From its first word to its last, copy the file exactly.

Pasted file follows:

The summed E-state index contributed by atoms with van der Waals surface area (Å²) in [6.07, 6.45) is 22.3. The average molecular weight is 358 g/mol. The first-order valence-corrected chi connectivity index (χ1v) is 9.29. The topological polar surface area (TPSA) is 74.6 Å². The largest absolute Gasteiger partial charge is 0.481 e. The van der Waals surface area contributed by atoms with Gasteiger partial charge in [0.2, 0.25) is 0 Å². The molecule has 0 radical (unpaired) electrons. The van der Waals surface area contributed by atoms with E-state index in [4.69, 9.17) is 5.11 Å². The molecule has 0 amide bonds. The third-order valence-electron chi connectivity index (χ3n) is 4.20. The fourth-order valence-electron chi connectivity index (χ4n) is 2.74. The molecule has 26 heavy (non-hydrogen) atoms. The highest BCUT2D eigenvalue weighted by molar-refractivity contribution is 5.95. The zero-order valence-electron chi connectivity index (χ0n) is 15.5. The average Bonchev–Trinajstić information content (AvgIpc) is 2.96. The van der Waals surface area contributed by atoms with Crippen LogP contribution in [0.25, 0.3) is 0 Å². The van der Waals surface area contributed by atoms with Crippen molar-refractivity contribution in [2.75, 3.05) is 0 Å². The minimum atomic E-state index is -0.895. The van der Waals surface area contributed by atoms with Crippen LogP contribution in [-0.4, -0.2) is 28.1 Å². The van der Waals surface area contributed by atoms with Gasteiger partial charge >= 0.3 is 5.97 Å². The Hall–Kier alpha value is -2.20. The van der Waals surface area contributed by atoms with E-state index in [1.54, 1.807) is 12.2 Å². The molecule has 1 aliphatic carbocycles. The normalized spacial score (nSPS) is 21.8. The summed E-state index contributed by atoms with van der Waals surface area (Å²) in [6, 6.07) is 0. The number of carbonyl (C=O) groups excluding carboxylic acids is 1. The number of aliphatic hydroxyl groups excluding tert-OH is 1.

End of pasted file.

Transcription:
The summed E-state index contributed by atoms with van der Waals surface area (Å²) in [6.07, 6.45) is 22.3. The average molecular weight is 358 g/mol. The first-order valence-corrected chi connectivity index (χ1v) is 9.29. The topological polar surface area (TPSA) is 74.6 Å². The largest absolute Gasteiger partial charge is 0.481 e. The van der Waals surface area contributed by atoms with Gasteiger partial charge in [0.2, 0.25) is 0 Å². The molecule has 0 radical (unpaired) electrons. The van der Waals surface area contributed by atoms with E-state index in [4.69, 9.17) is 5.11 Å². The molecule has 0 amide bonds. The third-order valence-electron chi connectivity index (χ3n) is 4.20. The fourth-order valence-electron chi connectivity index (χ4n) is 2.74. The molecule has 26 heavy (non-hydrogen) atoms. The highest BCUT2D eigenvalue weighted by molar-refractivity contribution is 5.95. The zero-order valence-electron chi connectivity index (χ0n) is 15.5. The average Bonchev–Trinajstić information content (AvgIpc) is 2.96. The van der Waals surface area contributed by atoms with Crippen LogP contribution in [0.25, 0.3) is 0 Å². The van der Waals surface area contributed by atoms with Crippen molar-refractivity contribution in [2.75, 3.05) is 0 Å². The minimum atomic E-state index is -0.895. The van der Waals surface area contributed by atoms with Crippen LogP contribution in [-0.4, -0.2) is 28.1 Å². The van der Waals surface area contributed by atoms with Gasteiger partial charge >= 0.3 is 5.97 Å². The Hall–Kier alpha value is -2.20. The van der Waals surface area contributed by atoms with E-state index in [1.54, 1.807) is 12.2 Å². The molecule has 1 aliphatic carbocycles. The normalized spacial score (nSPS) is 21.8. The summed E-state index contributed by atoms with van der Waals surface area (Å²) in [6, 6.07) is 0. The number of carbonyl (C=O) groups excluding carboxylic acids is 1. The number of aliphatic hydroxyl groups excluding tert-OH is 1.